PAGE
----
- Equally important, using the online tools I can contact my students who missed class with links to online exercises. For instance, I did this during their week of standardized testing. The students practiced at home even without coming to class. As a result, students’ learning is not dependent on a place, time, or person.
- Because of the availability and nature of these tools, students’ independent skills improve as they take responsibility and control over their learning. The posting practices of our online portal allow students to take control over their learning; I offer opportunities for them to practice by posting words and practice problems online, and the students take advantage and practice at their own discretion. The online tools and programs also introduce more ways for students to collaborate, such as having online discussions in the evenings from home.
- Online tools and programs affect learning by offering students an endless supply of authentic up-to-date cultural material. The Internet brings culture closer to students; they are able to understand the Hebrew language’s colloquial use through Israeli advertisements, news articles, movies, songs and more.
I found challenges as well:
- When using a computer as a pedagogical tool, students’ interpersonal connections are a challenge. It is important to allow and to be carefully attentive to students’ feedback. We have to remember students’ social preferences, as well. Some will prefer working individually, while others will succeed working in groups. It is necessary to keep the right balance between online learning and face-to-face learning.
- It took time for the students to learn the different online applications and it took an even longer time to shift students’ work styles. As I offer the students the option to practice at home at their own pace, I also need to teach them to assess their own learning needs in deciding which skills they need to practice and how they want to do that. However, even a time consuming process starts with small steps. I make sure to have many conversations with my students and to pay careful attention to their behavior in class and at home in order to see the changes the students are making.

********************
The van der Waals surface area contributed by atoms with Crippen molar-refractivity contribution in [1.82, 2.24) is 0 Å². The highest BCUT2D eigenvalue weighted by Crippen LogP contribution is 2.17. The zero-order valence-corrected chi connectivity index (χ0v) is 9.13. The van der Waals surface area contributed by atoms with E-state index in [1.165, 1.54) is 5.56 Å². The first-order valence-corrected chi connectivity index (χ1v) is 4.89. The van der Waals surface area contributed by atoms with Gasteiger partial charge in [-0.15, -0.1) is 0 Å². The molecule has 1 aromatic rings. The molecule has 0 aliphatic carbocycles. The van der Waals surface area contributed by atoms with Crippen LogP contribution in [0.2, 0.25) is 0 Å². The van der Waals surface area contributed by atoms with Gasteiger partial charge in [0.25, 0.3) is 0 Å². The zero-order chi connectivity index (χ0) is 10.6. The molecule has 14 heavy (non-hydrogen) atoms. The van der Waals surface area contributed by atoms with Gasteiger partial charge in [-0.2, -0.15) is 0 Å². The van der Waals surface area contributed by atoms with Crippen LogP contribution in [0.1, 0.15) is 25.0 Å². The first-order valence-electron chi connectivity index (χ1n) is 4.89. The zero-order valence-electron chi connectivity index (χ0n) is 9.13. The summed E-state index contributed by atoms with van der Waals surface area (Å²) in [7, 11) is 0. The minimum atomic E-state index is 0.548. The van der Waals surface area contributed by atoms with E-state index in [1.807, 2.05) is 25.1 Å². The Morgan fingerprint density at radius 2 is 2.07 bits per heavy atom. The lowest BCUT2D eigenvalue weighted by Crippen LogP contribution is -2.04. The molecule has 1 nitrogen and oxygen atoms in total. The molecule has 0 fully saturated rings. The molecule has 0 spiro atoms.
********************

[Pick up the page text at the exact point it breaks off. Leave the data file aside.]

- It was challenging to use Israeli sites to expose the students to Israeli culture. These sites are designed for Hebrew speakers and present authentic text and culture. Since my goal was to provide the students with authentic text (text that is written by and for native speakers), I overcame this challenge by carefully choosing the sites and providing the students with pre-reading activities.
As teachers, it is essential that we educate ourselves in understanding how to take advantage of technology’s potency as a pedagogical tool. This is essential to implementing online and blended learning well. It is so important that educators come to the point where they feel “ownership” of the tools they are using.
By learning and understanding the disadvantages, we will we be able to take full advantage of the world of online resources. In addition, teachers also face changes in organization and practice. Giving the students control over elements like time and place demands more advanced planning. Teachers shift roles from the holders of knowledge to facilitators of learning
Technology is here to stay and educators should take advantage of it. Teachers and students should not only use technology to complete assignments, but they should also consider the unique possibilities that online tools offer to enhance learning. The question is not – do we use technology? The question is, how do we best take advantage of technology as a pedagogical tool? The online world offers important contributions to the realm education, so let’s get all we can from it.